Archive for October, 2018

Spinning Marathon to support patients waiting for a transplant

On the occasion of the European Organ Donation Day, the city of Luxembourg organized a “spinning Marathon” to express support to patients waiting for a transplant. Transplanted patients could also take part in the event to illustrate their “coming back to life” after receiving a transplant. The event aims to raise awareness on organ donation and to encourage people to make their position on organ donation, known to their families.

In Luxembourg, as in more and more EU Member States, the law has established an “opt-out” system. However, in practice, medical teams still seek families’ consent -which they may refuse to give. In an effort to make things easier for all involved in these situations – often emotionally difficult (while under shock, next-of-kin  must make a rapid decision); health authorities have produced a “life passport” for owners to clearly state their willingness to donate their organs in case of death.

There is still a long way to go in Luxembourg where organ donations numbers are the lowest from the EU group of countries affiliated to Eurotransplant (, the organisation that facilitates patient-oriented allocation and cross-border exchange of deceased donor organs (Belgium, Luxembourg, the Netherlands, Germany, Austria, Hungary, Slovenia, Croatia).

In 2017, Luxembourg counted only 9 organ donors and 7 in 2018 to date.

European Organ Donation Day: EU Commission Welcomes Rising Transplants Numbers in the EU

Ahead of the European Day of Organ Donation and Transplantation marked on 13 October, Vytenis Andriukaitis, European Commissioner for Health and Food Safety, said: ”I am pleased to see the number of transplants and organ donations in the EU steadily growing from year to year. Life is precious and it’s a gift we can share even after we are no longer alive. In fact, it is the greatest gift we can give to another human being and a legacy that will keep us alive in that person. I therefore encourage everyone to become organ donors and potentially help to save lives.”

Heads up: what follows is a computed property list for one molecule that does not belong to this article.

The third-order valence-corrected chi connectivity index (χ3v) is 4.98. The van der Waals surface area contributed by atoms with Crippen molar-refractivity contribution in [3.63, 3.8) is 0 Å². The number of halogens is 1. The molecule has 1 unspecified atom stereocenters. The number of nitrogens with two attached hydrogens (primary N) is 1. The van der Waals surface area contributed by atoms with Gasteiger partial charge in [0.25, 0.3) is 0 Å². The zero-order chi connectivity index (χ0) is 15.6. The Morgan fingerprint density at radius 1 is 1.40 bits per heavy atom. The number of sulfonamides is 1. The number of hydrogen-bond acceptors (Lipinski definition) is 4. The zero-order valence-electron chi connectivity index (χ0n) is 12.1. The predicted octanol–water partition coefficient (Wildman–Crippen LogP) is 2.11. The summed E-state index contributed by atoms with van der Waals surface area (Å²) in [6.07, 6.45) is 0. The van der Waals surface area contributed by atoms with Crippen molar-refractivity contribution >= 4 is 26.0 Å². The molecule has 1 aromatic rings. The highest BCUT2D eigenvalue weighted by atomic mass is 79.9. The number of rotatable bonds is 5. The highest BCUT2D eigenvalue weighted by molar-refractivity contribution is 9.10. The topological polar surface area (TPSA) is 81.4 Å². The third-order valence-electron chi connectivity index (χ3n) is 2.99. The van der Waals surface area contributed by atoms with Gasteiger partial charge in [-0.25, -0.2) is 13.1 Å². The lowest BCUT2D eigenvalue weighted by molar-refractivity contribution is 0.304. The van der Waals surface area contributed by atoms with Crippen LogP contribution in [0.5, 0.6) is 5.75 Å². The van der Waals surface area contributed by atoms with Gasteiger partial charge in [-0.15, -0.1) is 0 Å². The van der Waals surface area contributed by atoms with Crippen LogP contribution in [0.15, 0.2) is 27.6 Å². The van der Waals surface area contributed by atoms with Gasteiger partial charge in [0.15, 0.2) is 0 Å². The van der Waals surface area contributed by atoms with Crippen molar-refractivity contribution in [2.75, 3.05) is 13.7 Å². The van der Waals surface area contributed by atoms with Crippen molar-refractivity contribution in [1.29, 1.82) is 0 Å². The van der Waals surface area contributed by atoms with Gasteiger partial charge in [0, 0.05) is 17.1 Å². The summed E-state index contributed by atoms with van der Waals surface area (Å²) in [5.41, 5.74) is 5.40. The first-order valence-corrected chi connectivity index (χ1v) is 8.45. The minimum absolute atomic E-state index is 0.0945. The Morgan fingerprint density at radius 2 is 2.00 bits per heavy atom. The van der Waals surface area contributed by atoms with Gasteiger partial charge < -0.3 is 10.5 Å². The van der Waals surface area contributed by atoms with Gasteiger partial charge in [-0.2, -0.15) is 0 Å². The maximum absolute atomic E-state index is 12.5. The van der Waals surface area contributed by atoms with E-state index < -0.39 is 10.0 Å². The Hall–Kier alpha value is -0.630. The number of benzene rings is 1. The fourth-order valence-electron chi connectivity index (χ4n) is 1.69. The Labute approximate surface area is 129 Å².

According to the 2017 Annual Transplant Report (published by the Council of Europe and the Spanish Transplant Agency (Organizacion Nacional de Trasplantes – ONT), in 2017 there were 700 more transplants performed in the EU compared to 2016. While deceased donation after brain death remains the most common source of organs, living donation and deceased donation after cardiac death are growing in importance. 

However, there are still major differences between EU Member States in the number of transplants and donations, something that the European Commission is tackling through a number of initiatives including especially the EU Action Plan (2009-2015) on organ donation and transplantation aimed to foster best-practices exchange amongst Member States. Further activities include the Eudonorgan, a training and awareness-building programme for professionals and civil societies or the Edith project which brings together national authorities to assess the cost-benefit of kidney transplants and develop common registries on outcome for kidney donors and recipients.

See previous articles on the role of the European Commission in the field of Organ Donation and Transplantation

More information on the European Commission’s activities here.

Greener Nephrology

The Healthcare sector is more and more looking into reducing its negative impact on the environment.

The need to produce a cultural shift to include sustainability as an integral part of quality of healthcare provision is something that the UK has been actively tackling under the Green Nephrology Programme, a national initiative bringing together the Center for Sustainable Healthcare, the Renal Association, the British Renal Society, the NHS Sustainable Development Unit and industry partners. Since 2009, stakeholders are working as part of this “Green Nephrology” on a model of clinical transformation to inspire all clinical specialties and have produced a number of outputs including a comparative carbon footprint of haemodialysis provided at home vs. in-centre, as well as a carbon footprint of a local renal service and case studies of local green initiatives.

For more information, click here.